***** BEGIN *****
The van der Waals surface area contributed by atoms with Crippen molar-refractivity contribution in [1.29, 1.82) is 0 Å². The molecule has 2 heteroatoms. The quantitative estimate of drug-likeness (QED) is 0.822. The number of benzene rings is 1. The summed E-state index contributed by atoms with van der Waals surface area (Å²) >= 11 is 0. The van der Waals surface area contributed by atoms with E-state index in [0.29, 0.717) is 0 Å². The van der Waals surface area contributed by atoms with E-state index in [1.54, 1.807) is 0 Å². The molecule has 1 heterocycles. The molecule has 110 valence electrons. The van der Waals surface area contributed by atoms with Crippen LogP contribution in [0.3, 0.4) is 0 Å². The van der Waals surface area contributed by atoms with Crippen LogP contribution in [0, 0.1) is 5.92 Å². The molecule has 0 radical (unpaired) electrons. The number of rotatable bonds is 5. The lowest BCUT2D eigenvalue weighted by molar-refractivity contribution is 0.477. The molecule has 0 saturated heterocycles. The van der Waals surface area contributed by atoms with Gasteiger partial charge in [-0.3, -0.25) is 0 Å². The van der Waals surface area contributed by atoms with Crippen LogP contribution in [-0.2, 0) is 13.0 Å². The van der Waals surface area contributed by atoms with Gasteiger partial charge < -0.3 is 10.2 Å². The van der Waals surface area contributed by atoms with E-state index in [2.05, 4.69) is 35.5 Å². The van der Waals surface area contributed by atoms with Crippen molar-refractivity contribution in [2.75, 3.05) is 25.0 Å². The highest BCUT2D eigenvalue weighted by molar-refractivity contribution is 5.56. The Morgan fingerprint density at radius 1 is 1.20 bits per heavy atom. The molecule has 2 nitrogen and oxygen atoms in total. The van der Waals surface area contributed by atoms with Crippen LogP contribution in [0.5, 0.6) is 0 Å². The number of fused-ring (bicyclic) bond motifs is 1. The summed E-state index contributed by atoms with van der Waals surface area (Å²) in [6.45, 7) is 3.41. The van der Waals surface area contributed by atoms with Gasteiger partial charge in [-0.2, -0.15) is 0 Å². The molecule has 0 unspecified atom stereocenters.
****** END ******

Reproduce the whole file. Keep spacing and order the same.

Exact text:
The van der Waals surface area contributed by atoms with Crippen molar-refractivity contribution in [1.29, 1.82) is 0 Å². The molecule has 2 heteroatoms. The quantitative estimate of drug-likeness (QED) is 0.822. The number of benzene rings is 1. The summed E-state index contributed by atoms with van der Waals surface area (Å²) >= 11 is 0. The van der Waals surface area contributed by atoms with E-state index in [0.29, 0.717) is 0 Å². The van der Waals surface area contributed by atoms with E-state index in [1.54, 1.807) is 0 Å². The molecule has 1 heterocycles. The molecule has 110 valence electrons. The van der Waals surface area contributed by atoms with Crippen LogP contribution in [0.3, 0.4) is 0 Å². The van der Waals surface area contributed by atoms with Crippen LogP contribution in [0, 0.1) is 5.92 Å². The molecule has 0 radical (unpaired) electrons. The number of rotatable bonds is 5. The lowest BCUT2D eigenvalue weighted by molar-refractivity contribution is 0.477. The molecule has 0 saturated heterocycles. The van der Waals surface area contributed by atoms with Gasteiger partial charge in [-0.3, -0.25) is 0 Å². The van der Waals surface area contributed by atoms with Crippen LogP contribution in [-0.2, 0) is 13.0 Å². The van der Waals surface area contributed by atoms with Gasteiger partial charge < -0.3 is 10.2 Å². The van der Waals surface area contributed by atoms with E-state index in [2.05, 4.69) is 35.5 Å². The van der Waals surface area contributed by atoms with Crippen molar-refractivity contribution in [2.75, 3.05) is 25.0 Å². The highest BCUT2D eigenvalue weighted by molar-refractivity contribution is 5.56. The Morgan fingerprint density at radius 1 is 1.20 bits per heavy atom. The molecule has 2 nitrogen and oxygen atoms in total. The van der Waals surface area contributed by atoms with Crippen LogP contribution in [0.5, 0.6) is 0 Å². The number of fused-ring (bicyclic) bond motifs is 1. The summed E-state index contributed by atoms with van der Waals surface area (Å²) in [6.45, 7) is 3.41. The van der Waals surface area contributed by atoms with Gasteiger partial charge in [-0.2, -0.15) is 0 Å². The molecule has 0 unspecified atom stereocenters.